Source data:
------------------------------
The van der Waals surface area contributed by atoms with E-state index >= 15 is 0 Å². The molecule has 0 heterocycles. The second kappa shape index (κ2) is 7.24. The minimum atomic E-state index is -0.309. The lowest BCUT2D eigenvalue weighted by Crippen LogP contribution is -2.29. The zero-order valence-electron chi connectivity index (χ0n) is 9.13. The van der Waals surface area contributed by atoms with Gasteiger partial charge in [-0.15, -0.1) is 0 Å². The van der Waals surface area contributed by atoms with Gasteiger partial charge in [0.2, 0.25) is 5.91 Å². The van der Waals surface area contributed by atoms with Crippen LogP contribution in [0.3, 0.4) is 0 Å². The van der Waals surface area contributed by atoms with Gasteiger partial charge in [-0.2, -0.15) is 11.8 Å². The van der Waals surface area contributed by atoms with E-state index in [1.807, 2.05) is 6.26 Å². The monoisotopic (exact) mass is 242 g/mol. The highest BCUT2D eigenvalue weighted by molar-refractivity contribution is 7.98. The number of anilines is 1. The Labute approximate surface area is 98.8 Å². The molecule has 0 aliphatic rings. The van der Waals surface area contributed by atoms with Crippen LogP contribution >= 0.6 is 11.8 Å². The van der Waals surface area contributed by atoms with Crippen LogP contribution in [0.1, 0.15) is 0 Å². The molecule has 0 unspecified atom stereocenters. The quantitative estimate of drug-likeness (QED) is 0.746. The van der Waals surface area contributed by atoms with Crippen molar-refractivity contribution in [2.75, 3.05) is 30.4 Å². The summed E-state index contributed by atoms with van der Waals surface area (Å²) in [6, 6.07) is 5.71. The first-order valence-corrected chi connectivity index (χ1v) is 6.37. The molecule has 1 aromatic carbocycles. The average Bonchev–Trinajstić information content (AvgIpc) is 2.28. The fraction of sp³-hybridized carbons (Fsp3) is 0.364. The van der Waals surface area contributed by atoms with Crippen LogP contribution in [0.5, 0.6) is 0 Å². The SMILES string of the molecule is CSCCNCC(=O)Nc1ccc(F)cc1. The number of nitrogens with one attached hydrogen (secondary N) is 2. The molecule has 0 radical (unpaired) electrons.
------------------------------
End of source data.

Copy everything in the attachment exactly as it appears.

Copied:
The van der Waals surface area contributed by atoms with E-state index >= 15 is 0 Å². The molecule has 0 heterocycles. The second kappa shape index (κ2) is 7.24. The minimum atomic E-state index is -0.309. The lowest BCUT2D eigenvalue weighted by Crippen LogP contribution is -2.29. The zero-order valence-electron chi connectivity index (χ0n) is 9.13. The van der Waals surface area contributed by atoms with Gasteiger partial charge in [-0.15, -0.1) is 0 Å². The van der Waals surface area contributed by atoms with Gasteiger partial charge in [0.2, 0.25) is 5.91 Å². The van der Waals surface area contributed by atoms with Crippen LogP contribution in [0.3, 0.4) is 0 Å². The van der Waals surface area contributed by atoms with Gasteiger partial charge in [-0.2, -0.15) is 11.8 Å². The van der Waals surface area contributed by atoms with E-state index in [1.807, 2.05) is 6.26 Å². The monoisotopic (exact) mass is 242 g/mol. The highest BCUT2D eigenvalue weighted by molar-refractivity contribution is 7.98. The number of anilines is 1. The Labute approximate surface area is 98.8 Å². The molecule has 0 aliphatic rings. The van der Waals surface area contributed by atoms with Crippen LogP contribution >= 0.6 is 11.8 Å². The van der Waals surface area contributed by atoms with Crippen LogP contribution in [0.1, 0.15) is 0 Å². The molecule has 0 unspecified atom stereocenters. The quantitative estimate of drug-likeness (QED) is 0.746. The van der Waals surface area contributed by atoms with Crippen molar-refractivity contribution in [2.75, 3.05) is 30.4 Å². The summed E-state index contributed by atoms with van der Waals surface area (Å²) in [6, 6.07) is 5.71. The first-order valence-corrected chi connectivity index (χ1v) is 6.37. The molecule has 1 aromatic carbocycles. The average Bonchev–Trinajstić information content (AvgIpc) is 2.28. The fraction of sp³-hybridized carbons (Fsp3) is 0.364. The van der Waals surface area contributed by atoms with Crippen LogP contribution in [0.5, 0.6) is 0 Å². The SMILES string of the molecule is CSCCNCC(=O)Nc1ccc(F)cc1. The number of nitrogens with one attached hydrogen (secondary N) is 2. The molecule has 0 radical (unpaired) electrons.